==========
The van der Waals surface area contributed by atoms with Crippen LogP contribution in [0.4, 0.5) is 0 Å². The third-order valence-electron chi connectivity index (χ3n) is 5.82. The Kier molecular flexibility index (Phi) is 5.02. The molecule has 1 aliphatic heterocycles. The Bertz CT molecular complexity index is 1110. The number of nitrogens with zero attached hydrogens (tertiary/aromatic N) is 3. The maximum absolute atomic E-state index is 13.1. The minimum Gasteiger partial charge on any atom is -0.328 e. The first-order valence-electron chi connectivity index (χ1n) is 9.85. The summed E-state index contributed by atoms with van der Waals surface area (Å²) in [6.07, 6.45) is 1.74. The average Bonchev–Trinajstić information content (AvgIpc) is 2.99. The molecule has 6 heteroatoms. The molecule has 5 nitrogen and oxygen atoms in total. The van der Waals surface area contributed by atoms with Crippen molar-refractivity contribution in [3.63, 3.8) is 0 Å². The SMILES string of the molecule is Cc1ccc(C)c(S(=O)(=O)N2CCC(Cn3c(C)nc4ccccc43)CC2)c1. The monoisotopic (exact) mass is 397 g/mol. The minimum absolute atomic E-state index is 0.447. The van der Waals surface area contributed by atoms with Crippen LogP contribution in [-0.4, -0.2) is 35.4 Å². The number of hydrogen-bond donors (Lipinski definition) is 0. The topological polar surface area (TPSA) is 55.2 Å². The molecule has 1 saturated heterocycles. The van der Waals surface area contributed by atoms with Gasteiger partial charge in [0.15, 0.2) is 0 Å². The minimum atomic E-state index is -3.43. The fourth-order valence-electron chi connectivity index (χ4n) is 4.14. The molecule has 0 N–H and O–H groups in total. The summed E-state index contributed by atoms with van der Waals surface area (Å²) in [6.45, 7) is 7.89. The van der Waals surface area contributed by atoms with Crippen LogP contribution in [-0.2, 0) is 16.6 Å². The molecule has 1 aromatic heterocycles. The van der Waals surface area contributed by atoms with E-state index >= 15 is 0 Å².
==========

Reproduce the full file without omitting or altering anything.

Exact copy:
The van der Waals surface area contributed by atoms with Crippen LogP contribution in [0.4, 0.5) is 0 Å². The third-order valence-electron chi connectivity index (χ3n) is 5.82. The Kier molecular flexibility index (Phi) is 5.02. The molecule has 1 aliphatic heterocycles. The Bertz CT molecular complexity index is 1110. The number of nitrogens with zero attached hydrogens (tertiary/aromatic N) is 3. The maximum absolute atomic E-state index is 13.1. The minimum Gasteiger partial charge on any atom is -0.328 e. The first-order valence-electron chi connectivity index (χ1n) is 9.85. The summed E-state index contributed by atoms with van der Waals surface area (Å²) in [6.07, 6.45) is 1.74. The average Bonchev–Trinajstić information content (AvgIpc) is 2.99. The molecule has 6 heteroatoms. The molecule has 5 nitrogen and oxygen atoms in total. The van der Waals surface area contributed by atoms with Crippen molar-refractivity contribution in [3.63, 3.8) is 0 Å². The SMILES string of the molecule is Cc1ccc(C)c(S(=O)(=O)N2CCC(Cn3c(C)nc4ccccc43)CC2)c1. The monoisotopic (exact) mass is 397 g/mol. The minimum absolute atomic E-state index is 0.447. The van der Waals surface area contributed by atoms with Crippen LogP contribution in [-0.4, -0.2) is 35.4 Å². The number of hydrogen-bond donors (Lipinski definition) is 0. The topological polar surface area (TPSA) is 55.2 Å². The molecule has 1 saturated heterocycles. The van der Waals surface area contributed by atoms with Gasteiger partial charge in [0.15, 0.2) is 0 Å². The minimum atomic E-state index is -3.43. The fourth-order valence-electron chi connectivity index (χ4n) is 4.14. The molecule has 0 N–H and O–H groups in total. The summed E-state index contributed by atoms with van der Waals surface area (Å²) in [6.45, 7) is 7.89. The van der Waals surface area contributed by atoms with Crippen LogP contribution in [-0.2, 0) is 16.6 Å². The molecule has 1 aromatic heterocycles. The van der Waals surface area contributed by atoms with E-state index >= 15 is 0 Å².